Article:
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AirDropper – Request a file from anyone.

AirDropper lets Dropbox users securely request a file from anyone.
(Link: AirDropper – Request a file from anyone.)

DropFolders Watches Folders and Converts Media with HandBrake

DropFolders relies on the native code capabilities of Adobe’s AIR 2.0 platform, and it’s a great use case for them. The app interacts with HandBrake through its command line interface, so you’ll need to be up on the lingo—but only just slightly. Since DropFolders handles the file input/output commands, the only presets you’ll need to set up are the encoding parameters. HandBrake’s own CLI guide shows that, rather than typing in archaic variables, you can usually get away with entering something like –preset=”iPhone & iPod Touch”, or any other preset name that HandBrake understands. We’re wondering though—would this work with iTunes’ automatically watched folder?
(Link: DropFolders Watches Folders and Converts Media with HandBrake)

How-To: Hazel + Dropbox = Automated File Management

Thankfully, Hazel is becoming my electronic assistant that just takes care of these tasks for me. Simply put, Hazel takes the idea of mail rules and applies them to the entire system. At its core, Hazel is a watchdog. You tell it to keep an eye on a folder, and if certain criteria are met, perform an action. We’ve covered Hazel before, but I wanted to focus specifically on combining it with Dropbox.
(Link: How-To: Hazel + Dropbox = Automated File Management)

Habilis – the email-to-Dropbox gateway

Send files to your Habilis email address and they show up in your dropbox a few seconds later – simple! It’s dead handy for devices like the iPad where you can create documents but can’t easily get them into your Dropbox.
(Link: Habilis – the email-to-Dropbox gateway)

15 Awesome Dropbox Tips and Tricks

To do this in OS X, open Terminal and navigate to your Dropbox directory (Type: cd Dropbox ). You’ll now need to create a symbolic link to your Documents directory (Type: ln -s ~/Documents/ Documents ). That’s it! You’re done! You can see in the screenshot below, a new “directory” appears with a black arrow on the icon. This is to indicate that it is a symbolic link, which we’ve set to point to your Documents directory. Dropbox will now begin synchronizing the files within that directory.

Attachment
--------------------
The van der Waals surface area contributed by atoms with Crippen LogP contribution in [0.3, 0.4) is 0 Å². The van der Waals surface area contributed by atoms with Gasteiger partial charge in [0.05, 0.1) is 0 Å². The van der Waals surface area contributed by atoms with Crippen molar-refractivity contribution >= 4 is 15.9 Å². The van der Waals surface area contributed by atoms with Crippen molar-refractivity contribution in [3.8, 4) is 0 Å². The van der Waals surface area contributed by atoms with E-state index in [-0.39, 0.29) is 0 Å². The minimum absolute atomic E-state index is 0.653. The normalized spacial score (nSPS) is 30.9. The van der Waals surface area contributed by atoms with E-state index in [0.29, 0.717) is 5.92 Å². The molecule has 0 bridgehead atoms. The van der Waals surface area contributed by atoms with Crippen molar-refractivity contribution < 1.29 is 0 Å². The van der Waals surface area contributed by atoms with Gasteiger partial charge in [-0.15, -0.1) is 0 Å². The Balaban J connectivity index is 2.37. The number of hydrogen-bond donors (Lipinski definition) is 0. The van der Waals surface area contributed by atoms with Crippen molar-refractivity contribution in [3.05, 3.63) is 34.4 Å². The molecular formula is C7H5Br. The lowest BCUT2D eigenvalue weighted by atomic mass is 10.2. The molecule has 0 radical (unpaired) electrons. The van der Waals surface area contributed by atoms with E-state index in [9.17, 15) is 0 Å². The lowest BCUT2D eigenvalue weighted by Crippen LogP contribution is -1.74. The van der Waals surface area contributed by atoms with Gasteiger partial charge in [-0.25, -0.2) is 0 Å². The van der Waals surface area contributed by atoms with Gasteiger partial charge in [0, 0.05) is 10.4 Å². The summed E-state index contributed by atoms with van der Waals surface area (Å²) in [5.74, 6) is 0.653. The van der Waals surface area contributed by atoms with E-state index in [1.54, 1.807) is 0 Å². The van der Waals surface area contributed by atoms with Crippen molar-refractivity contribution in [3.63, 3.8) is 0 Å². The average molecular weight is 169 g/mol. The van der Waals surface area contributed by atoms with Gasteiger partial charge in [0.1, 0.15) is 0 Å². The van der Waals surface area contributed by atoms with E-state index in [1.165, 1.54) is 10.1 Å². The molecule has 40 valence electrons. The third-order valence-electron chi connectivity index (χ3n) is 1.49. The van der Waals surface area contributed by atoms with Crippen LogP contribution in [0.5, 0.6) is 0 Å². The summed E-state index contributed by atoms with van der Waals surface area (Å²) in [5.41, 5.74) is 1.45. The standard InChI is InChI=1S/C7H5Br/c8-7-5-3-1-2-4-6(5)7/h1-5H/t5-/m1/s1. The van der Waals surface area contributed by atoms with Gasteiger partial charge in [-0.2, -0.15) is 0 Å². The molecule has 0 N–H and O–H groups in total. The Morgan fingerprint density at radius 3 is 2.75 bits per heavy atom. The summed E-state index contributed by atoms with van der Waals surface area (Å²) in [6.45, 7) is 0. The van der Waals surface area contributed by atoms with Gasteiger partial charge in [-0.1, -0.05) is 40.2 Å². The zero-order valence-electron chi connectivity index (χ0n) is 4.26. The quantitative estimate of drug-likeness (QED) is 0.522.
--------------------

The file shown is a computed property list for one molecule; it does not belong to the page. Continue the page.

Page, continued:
(Link: 15 Awesome Dropbox Tips and Tricks)

SparkleShare – Sharing work made easy

SparkleShare shines by its absence. Unlike other syncing tools it’s designed to get out of your way, to make sharing documents and collaboration easier, and to make peers aware of what you are doing.
(Link: SparkleShare – Sharing work made easy)

RDropbox: A Ruby Client Library for Dropbox

With RDropbox you can log into a Dropbox account using OAuth and then upload and download files. A requirement, however, is that you apply for Dropbox API access and are approved, as the API is not fully open to the public without going through the approval process (this appears to be in order to avoid overloading their service). The API was, notably, worked on by notable Ruby alumnus, Zed Shaw.
(Link: RDropbox: A Ruby Client Library for Dropbox)

How To Sync Your TextMate Bundles Across Multiple Macs Using Dropbox

If you’re a TextMate user like myself who happens to have multiple Macs (say, one at home and one at work), keeping your Bundles in sync can be a bit of a hassle. Sure, you can stick to the Bundles from the GetBundles repository, but what if you want to have your own customizations? Keeping them in sync across all of your machines would be great—fortunately, thanks to Dropbox this is an easy and completely hassle-free possibility!
(Link: How To Sync Your TextMate Bundles Across Multiple Macs Using Dropbox)


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